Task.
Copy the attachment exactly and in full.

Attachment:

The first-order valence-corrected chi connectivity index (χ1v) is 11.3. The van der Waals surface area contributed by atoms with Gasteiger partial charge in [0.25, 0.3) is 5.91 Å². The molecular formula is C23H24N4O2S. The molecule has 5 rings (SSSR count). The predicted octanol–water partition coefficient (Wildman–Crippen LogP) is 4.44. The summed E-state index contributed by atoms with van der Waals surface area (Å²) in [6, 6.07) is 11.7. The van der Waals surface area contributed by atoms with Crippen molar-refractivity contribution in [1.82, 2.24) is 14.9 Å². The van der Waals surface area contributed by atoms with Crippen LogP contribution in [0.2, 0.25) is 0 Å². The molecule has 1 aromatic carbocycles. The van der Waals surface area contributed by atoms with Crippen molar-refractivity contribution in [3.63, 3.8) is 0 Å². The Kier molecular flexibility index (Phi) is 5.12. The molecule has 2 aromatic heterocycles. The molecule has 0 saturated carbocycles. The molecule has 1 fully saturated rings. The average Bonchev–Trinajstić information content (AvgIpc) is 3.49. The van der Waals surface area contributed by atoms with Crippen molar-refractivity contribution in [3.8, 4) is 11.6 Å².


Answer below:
The first-order valence-corrected chi connectivity index (χ1v) is 11.3. The van der Waals surface area contributed by atoms with Gasteiger partial charge in [0.25, 0.3) is 5.91 Å². The molecular formula is C23H24N4O2S. The molecule has 5 rings (SSSR count). The predicted octanol–water partition coefficient (Wildman–Crippen LogP) is 4.44. The summed E-state index contributed by atoms with van der Waals surface area (Å²) in [6, 6.07) is 11.7. The van der Waals surface area contributed by atoms with Crippen molar-refractivity contribution in [1.82, 2.24) is 14.9 Å². The van der Waals surface area contributed by atoms with Crippen LogP contribution in [0.2, 0.25) is 0 Å². The molecule has 1 aromatic carbocycles. The van der Waals surface area contributed by atoms with Crippen molar-refractivity contribution in [3.63, 3.8) is 0 Å². The Kier molecular flexibility index (Phi) is 5.12. The molecule has 2 aromatic heterocycles. The molecule has 0 saturated carbocycles. The molecule has 1 fully saturated rings. The average Bonchev–Trinajstić information content (AvgIpc) is 3.49. The van der Waals surface area contributed by atoms with Crippen molar-refractivity contribution in [3.8, 4) is 11.6 Å².